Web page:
The reality of aging may take us by surprise, especially with our loved ones.  As a neutral partner in the equation I can see the picture through a different lens.  I can ask those difficult questions and get to the heart of the matter.  Too often families wait until crisis mode arises to call for help.  When a consultation is done earlier and a plan of care put into place, emotions can be far less heightened and good healthy decisions will be made.  Aging is inevitable, how you can be prepared for the changes in your older parent, by accessing the resources that are the best in your situation, I am here to help—call me.

The Future of Elder Care: Planning for Reality

Long-term care is expensive and many people just don’t want to go into the type of nursing home they can afford…the kind which often features shared rooms, impersonal cafeterias, and overworked-underpaid staff. Everyone wants the ideal they’ve set up in their mind whether it is for themselves or their loved one…this is the facility where living feels like home, the staff all love what they are doing, and money is a concern for no one.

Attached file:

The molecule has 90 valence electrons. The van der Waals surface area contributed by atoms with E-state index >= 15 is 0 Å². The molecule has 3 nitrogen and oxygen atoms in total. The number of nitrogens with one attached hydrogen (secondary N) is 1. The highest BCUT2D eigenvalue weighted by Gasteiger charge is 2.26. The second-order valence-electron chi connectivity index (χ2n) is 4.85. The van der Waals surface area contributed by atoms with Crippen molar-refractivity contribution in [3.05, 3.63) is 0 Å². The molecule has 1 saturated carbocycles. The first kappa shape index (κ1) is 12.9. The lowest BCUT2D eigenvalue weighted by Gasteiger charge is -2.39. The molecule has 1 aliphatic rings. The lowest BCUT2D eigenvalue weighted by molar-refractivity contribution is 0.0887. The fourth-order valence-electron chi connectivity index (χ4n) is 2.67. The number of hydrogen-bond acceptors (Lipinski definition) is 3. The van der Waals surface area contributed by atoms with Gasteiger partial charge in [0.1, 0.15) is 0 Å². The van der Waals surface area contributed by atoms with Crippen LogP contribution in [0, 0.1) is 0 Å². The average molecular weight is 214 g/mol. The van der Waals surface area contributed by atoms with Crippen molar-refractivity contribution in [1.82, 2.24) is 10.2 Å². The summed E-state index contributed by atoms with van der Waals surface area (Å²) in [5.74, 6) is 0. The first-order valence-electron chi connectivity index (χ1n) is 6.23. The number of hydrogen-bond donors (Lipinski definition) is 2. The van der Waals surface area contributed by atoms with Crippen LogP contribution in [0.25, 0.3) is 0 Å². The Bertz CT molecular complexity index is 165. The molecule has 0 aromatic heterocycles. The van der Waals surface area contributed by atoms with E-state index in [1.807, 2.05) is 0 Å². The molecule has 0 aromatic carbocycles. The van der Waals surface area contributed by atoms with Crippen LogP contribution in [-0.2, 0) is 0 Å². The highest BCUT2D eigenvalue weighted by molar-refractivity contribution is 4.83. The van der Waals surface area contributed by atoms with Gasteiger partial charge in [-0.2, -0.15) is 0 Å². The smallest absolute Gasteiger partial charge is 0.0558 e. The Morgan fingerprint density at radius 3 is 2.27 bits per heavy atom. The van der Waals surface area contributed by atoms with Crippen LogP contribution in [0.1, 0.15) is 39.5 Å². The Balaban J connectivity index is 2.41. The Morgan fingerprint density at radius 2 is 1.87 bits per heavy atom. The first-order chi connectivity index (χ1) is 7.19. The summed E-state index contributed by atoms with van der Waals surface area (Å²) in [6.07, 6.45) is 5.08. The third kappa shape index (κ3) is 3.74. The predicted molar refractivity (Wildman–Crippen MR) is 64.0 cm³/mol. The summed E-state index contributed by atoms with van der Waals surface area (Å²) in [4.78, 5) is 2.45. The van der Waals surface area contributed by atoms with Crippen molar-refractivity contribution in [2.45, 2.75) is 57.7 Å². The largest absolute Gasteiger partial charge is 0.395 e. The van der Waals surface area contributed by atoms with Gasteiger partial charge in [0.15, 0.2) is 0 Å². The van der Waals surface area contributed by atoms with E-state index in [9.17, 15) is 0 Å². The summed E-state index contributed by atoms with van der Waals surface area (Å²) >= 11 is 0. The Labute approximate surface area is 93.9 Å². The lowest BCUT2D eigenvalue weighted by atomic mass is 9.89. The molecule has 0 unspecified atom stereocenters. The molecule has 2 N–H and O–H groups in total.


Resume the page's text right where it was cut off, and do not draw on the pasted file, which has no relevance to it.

For many people, living at home will never be an option because of the oft needed situation of 24 hour care needs. What is a family to do?

The truth is, Americans are getting older and we as a nation still have not come to terms with it. By the year 2050, one-third of the U.S. population will be 65 or older, according to the Congressional Budget Office. Around 4 percent of the population will be 85 or older at that point, and more than half of them will have difficulty performing some of the basic activities of daily living including include bathing, dressing, eating, walking, transferring out of a bed or chair, and using the toilet. (more…)